Immigration, Crop Failures and Political Discontent
Henceforth, there must Be No Peace in the Province – no quarter for the
plunderers. Agitate! Agitate!! Agitate!!! Destroy the Revenue: denounce
the oppressors. Everything is lawful when the fundamental
In the fall of 1837 the political climate in Lower Canada was tense. Public meetings were being held in Montreal and the Richelieu Valley, calling for an end to an unjust andarchaic colonial government. Louis Joseph Papineau and other leading Patriotes attended these rallies, encouraging a boycott of all imported or British goods and for the support of the Lower Assembly in their stand against Governor Gosford and the Chateau Clique. Papineau did not support their threat of arms or extremist policies and yet he did nothing to stop the Patriotes2. At thefirst sign of rebellion, Gosford suspended the constitution and declared martial law. Troops were sent to the villages of St. Denis and St. Charles, two Patriote strongholds, to quell anypossibility of an uprising. It is ironic that thefirst instance of violence was initiated by government forces and not by the rebels themselves.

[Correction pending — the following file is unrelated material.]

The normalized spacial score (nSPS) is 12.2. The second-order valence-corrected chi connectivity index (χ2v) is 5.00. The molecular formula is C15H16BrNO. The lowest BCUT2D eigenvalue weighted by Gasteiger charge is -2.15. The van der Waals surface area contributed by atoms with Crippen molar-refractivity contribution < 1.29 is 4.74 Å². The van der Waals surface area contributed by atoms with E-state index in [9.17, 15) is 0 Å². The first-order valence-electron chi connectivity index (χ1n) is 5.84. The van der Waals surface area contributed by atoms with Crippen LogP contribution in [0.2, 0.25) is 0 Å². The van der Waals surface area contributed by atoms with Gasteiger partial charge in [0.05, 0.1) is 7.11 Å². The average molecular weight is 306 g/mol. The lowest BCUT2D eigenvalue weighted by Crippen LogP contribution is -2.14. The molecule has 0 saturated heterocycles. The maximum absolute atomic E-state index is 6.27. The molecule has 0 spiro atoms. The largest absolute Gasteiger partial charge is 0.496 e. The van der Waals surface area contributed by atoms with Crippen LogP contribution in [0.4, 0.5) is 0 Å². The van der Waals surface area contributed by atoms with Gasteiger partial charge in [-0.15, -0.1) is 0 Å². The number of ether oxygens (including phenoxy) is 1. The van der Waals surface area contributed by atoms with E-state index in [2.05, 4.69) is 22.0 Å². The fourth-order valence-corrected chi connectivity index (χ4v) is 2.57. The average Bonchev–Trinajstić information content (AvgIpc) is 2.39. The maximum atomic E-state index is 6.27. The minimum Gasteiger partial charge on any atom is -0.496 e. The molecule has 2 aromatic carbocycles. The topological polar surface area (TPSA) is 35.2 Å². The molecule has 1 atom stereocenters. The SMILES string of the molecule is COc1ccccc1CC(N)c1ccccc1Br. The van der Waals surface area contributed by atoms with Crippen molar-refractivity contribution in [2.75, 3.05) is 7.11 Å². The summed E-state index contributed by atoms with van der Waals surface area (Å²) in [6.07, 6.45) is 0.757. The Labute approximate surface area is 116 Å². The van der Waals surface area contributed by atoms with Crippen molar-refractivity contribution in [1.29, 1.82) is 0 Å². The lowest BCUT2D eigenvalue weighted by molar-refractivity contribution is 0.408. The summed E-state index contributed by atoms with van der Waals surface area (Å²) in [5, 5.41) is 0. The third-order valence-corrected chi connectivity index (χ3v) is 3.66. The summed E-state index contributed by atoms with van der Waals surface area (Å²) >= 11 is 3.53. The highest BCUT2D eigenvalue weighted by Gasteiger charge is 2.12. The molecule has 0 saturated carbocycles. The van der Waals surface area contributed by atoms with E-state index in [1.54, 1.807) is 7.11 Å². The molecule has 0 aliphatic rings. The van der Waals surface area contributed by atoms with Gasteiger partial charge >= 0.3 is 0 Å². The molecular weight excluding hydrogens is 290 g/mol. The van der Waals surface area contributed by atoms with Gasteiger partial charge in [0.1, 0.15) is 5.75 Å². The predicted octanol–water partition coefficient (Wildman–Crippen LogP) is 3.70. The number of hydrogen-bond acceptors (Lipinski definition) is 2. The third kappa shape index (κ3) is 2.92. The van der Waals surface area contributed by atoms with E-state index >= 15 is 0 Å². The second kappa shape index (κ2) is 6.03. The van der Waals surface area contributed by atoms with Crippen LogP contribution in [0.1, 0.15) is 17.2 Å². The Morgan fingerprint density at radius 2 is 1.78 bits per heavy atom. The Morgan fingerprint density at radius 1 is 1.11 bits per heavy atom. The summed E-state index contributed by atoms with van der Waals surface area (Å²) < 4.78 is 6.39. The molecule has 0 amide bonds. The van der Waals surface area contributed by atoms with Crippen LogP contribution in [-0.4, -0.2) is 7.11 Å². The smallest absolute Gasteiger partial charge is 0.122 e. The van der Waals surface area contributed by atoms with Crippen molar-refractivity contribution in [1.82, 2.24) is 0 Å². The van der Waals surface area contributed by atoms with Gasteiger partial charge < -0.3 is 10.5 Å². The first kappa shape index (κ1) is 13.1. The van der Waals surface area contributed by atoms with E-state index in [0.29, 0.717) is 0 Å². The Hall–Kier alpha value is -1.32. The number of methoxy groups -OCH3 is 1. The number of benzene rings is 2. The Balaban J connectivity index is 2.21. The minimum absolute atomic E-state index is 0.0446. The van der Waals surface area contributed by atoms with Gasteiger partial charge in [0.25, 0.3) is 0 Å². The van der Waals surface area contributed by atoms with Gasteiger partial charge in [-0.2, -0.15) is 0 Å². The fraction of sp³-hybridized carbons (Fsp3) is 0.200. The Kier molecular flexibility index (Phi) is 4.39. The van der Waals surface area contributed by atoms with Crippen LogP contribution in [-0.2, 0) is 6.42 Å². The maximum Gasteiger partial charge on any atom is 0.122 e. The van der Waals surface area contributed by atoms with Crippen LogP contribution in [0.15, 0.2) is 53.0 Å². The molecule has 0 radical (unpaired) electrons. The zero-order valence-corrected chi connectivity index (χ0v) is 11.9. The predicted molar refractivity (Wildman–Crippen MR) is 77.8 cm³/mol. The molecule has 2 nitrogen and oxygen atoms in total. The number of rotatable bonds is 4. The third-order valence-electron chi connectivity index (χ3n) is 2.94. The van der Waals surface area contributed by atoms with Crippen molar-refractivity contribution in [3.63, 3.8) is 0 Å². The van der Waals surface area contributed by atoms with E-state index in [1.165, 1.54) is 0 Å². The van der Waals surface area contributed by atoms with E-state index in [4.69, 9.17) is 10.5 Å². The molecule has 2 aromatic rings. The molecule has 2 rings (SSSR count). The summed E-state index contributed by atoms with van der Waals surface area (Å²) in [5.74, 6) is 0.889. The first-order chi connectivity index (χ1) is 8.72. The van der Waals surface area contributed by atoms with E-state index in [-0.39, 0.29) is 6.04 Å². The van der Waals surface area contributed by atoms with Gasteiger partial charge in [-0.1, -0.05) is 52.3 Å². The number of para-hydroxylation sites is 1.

The 1830’s was a turbulent decade which witnessed all of the British North American colonies pushing for political change. In Lower Canada there was considerable disaffection amongst the colonists. A great many social, economic and political pressures contributed to the Rebellion. Over population, land shortages and waves of British immigrants created ethnic tension between the British and French settlers. The cholera epidemics merely fuelled the fire of these anxieties. Many resented that British merchants controlled the trade of the economy and the Patriotes’ boycott ofBritish goods created further animosity within the colony.Several years of crop failures had left many peasant farmers both destitute and hungry. The apathy of the Colonial Office, a series of ineffective Governors and c…